a complex project with tight timescales to meet regulatory
by James Henderson CEng MIET
3D model of
the new GAC filter bed - Courtesy of AECOM
Water’s largest water treatment works (WTW) is being upgraded as
part of their AMP6 business plan to ensure they continue to
provide a robust treatment solution for the removal of
pesticides from water abstracted from the River Thames. The
scope of the works is to increase the granular activated carbon
empty bed contact time (GAC EBCT) to a minimum of 15 minutes to
enhance pesticide removal. Trant Engineering has been appointed
as principal contractor and has teamed up with AECOM for the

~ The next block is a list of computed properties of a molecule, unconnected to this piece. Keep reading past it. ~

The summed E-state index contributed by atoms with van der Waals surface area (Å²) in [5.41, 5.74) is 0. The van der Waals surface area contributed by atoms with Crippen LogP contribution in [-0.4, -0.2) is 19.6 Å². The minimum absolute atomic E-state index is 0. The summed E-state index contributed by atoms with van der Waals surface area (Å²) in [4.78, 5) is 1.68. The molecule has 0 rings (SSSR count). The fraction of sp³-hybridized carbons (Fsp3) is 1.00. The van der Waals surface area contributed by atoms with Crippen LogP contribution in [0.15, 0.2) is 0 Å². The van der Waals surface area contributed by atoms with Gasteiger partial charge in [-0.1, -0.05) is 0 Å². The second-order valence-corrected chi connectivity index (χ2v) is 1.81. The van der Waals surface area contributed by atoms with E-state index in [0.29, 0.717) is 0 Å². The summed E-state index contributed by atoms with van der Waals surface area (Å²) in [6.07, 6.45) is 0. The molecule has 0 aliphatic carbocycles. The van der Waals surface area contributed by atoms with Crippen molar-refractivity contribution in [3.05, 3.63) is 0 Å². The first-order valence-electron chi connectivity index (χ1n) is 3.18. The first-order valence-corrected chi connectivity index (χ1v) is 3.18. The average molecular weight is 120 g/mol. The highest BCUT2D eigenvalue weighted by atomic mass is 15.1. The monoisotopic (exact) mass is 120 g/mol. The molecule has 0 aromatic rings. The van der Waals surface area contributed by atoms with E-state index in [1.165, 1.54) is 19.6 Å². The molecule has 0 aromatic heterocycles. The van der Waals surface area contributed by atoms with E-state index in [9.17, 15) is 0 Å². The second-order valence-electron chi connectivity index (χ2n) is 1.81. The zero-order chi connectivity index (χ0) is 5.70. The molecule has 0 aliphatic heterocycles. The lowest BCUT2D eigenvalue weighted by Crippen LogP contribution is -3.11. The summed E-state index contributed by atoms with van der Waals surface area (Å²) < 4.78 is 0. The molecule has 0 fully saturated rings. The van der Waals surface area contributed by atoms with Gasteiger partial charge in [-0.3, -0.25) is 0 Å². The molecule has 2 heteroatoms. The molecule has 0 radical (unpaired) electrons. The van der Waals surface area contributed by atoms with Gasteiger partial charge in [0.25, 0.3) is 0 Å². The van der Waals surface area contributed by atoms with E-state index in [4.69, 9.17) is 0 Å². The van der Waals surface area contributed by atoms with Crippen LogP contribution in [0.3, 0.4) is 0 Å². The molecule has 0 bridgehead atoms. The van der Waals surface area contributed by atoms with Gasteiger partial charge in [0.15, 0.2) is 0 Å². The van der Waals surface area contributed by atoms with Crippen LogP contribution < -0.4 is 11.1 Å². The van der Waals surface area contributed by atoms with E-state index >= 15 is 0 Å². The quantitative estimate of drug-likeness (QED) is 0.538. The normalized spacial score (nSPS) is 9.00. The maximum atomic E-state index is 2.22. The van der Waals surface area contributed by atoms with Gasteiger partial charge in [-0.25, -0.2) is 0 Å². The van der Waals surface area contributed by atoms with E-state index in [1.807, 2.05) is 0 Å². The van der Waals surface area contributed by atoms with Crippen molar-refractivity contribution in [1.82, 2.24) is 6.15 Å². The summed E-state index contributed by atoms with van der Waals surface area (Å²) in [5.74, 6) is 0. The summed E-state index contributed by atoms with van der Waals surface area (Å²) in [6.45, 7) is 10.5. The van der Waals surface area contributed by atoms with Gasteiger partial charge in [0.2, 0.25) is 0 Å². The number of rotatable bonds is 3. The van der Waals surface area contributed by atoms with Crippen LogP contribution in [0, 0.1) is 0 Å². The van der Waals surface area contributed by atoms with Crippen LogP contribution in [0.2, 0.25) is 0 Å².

provision of 8 (No.) new GAC filters, clean backwash tank and
pumping station, high voltage works, increased sludge storage
and associated equipment. The (circa) £12m project started
construction in January 2017 and is due for completion in July
Built in 1974, the water
treatment works was designed to output 160Ml/d of flow with
water abstracted from the River Thames.
Water quality in this
abstraction varies depending on weather patterns and land
activities in the Upper Thames. This site requires a multistage
treatment process to manage the risk from pollutants and produce
water that complies with the Water Supply (Water Quality)
Regulations 2000. These include the following processes:
Following periods of
heavy rainfall and seasonal applications of pesticides to
agricultural land, elevated levels of pesticides in the raw